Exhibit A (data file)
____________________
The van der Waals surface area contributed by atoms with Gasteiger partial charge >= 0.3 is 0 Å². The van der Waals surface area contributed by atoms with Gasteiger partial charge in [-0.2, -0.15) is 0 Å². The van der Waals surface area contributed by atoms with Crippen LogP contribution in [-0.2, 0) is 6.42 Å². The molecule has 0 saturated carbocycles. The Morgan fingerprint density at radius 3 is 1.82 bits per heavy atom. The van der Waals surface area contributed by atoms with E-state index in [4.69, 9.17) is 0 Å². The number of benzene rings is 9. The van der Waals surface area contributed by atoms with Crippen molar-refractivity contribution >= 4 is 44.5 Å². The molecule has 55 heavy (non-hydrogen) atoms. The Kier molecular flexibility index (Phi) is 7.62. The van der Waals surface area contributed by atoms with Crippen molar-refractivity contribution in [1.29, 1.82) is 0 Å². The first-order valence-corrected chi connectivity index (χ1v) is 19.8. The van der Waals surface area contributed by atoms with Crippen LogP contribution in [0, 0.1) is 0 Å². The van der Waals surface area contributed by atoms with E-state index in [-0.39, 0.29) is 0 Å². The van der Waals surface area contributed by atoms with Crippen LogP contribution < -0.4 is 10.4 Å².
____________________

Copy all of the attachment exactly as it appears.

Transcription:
The van der Waals surface area contributed by atoms with Gasteiger partial charge >= 0.3 is 0 Å². The van der Waals surface area contributed by atoms with Gasteiger partial charge in [-0.2, -0.15) is 0 Å². The van der Waals surface area contributed by atoms with Crippen LogP contribution in [-0.2, 0) is 6.42 Å². The molecule has 0 saturated carbocycles. The Morgan fingerprint density at radius 3 is 1.82 bits per heavy atom. The van der Waals surface area contributed by atoms with E-state index in [4.69, 9.17) is 0 Å². The number of benzene rings is 9. The van der Waals surface area contributed by atoms with Crippen molar-refractivity contribution >= 4 is 44.5 Å². The molecule has 55 heavy (non-hydrogen) atoms. The Kier molecular flexibility index (Phi) is 7.62. The van der Waals surface area contributed by atoms with Crippen molar-refractivity contribution in [1.29, 1.82) is 0 Å². The first-order valence-corrected chi connectivity index (χ1v) is 19.8. The van der Waals surface area contributed by atoms with Crippen LogP contribution in [0, 0.1) is 0 Å². The van der Waals surface area contributed by atoms with E-state index in [-0.39, 0.29) is 0 Å². The van der Waals surface area contributed by atoms with Crippen LogP contribution < -0.4 is 10.4 Å².